The Sciences

#49: Space Trash Causes Orbital Crash

The first collision of two operative spacecraft signals the mess that has become the orbital space around Earth.

By Jocelyn RiceFeb 7, 2010 6:00 AM


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In February, about 500 miles above Siberia, a U.S. communications satellite smashed into a defunct Russian orbiter at 25,000 miles per hour, annihilating them both. It was the first wreck of its kind—two intact spacecraft accidentally plowing into each other at hypervelocity—in the half-century that humans have been launching objects into space.

Initially the crash left behind some 1,500 pieces of wreckage bigger than four inches in diameter, along with hundreds of thousands of smaller fragments, estimates Nicholas Johnson, chief scientist of the Orbital Debris Program Office at NASA’s Johnson Space Center in Houston. The debris clouds, initially distributed along the orbital paths of the satellites, are spreading to enshroud the entire planet, joining the roughly 19,000 large chunks of orbiting space junk (as seen in this image) already tracked by the Department of Defense.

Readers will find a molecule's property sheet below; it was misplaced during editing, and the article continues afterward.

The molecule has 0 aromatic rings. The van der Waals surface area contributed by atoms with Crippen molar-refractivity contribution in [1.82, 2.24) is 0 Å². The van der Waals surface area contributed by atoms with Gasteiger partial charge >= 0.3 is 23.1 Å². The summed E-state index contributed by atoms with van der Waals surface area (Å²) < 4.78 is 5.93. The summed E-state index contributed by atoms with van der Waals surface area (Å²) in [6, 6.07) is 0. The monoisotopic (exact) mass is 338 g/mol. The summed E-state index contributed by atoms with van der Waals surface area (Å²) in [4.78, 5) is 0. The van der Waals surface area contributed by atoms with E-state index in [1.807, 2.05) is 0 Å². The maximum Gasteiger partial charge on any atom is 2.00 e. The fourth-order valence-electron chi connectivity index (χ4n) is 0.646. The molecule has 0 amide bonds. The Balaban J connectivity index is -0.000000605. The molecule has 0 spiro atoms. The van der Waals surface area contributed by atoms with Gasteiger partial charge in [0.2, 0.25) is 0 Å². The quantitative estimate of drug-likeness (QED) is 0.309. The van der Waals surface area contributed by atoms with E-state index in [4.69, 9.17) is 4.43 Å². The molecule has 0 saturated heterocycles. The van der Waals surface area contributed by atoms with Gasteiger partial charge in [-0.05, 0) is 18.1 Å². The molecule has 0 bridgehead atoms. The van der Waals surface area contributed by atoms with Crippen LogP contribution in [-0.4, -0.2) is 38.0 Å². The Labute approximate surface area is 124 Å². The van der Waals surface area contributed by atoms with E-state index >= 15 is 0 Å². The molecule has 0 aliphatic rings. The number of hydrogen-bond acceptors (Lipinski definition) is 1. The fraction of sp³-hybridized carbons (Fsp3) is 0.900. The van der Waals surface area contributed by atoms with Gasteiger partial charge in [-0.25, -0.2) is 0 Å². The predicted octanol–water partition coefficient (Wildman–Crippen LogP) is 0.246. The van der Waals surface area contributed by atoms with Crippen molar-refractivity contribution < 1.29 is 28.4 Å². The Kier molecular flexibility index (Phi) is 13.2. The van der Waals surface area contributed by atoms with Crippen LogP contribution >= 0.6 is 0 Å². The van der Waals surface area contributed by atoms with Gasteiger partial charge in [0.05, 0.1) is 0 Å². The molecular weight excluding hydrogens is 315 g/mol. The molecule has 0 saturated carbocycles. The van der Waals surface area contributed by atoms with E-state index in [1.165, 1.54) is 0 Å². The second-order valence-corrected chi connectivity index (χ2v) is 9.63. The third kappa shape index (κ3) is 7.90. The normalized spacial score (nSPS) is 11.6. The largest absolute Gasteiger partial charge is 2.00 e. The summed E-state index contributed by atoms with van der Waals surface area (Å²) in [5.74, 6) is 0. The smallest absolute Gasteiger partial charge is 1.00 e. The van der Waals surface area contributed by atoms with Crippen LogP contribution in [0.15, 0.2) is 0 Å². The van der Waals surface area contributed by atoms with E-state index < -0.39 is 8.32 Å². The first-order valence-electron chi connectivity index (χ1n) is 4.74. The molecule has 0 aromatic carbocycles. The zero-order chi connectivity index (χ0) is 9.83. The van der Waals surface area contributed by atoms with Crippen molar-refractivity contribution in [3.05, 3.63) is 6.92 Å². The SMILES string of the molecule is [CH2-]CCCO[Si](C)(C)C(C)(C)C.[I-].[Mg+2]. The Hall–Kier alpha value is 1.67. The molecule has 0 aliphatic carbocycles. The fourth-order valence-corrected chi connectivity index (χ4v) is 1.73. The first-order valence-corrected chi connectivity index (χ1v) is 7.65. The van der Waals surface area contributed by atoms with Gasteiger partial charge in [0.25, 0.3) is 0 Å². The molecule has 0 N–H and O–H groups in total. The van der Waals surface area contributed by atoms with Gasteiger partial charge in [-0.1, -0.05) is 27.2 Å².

Even if we stop launching objects into space, the amount of trash will continue to grow. “Things will keep running into each other at a faster rate than debris will fall out of orbit,” Johnson says. Another major collision is certain to happen eventually, he adds. In March, a 5-inch fragment from a spent rocket engine whizzed closely past the International Space Station. Scientists and policymakers are exploring ways to prevent future accidents by removing large, defunct objects from orbit.

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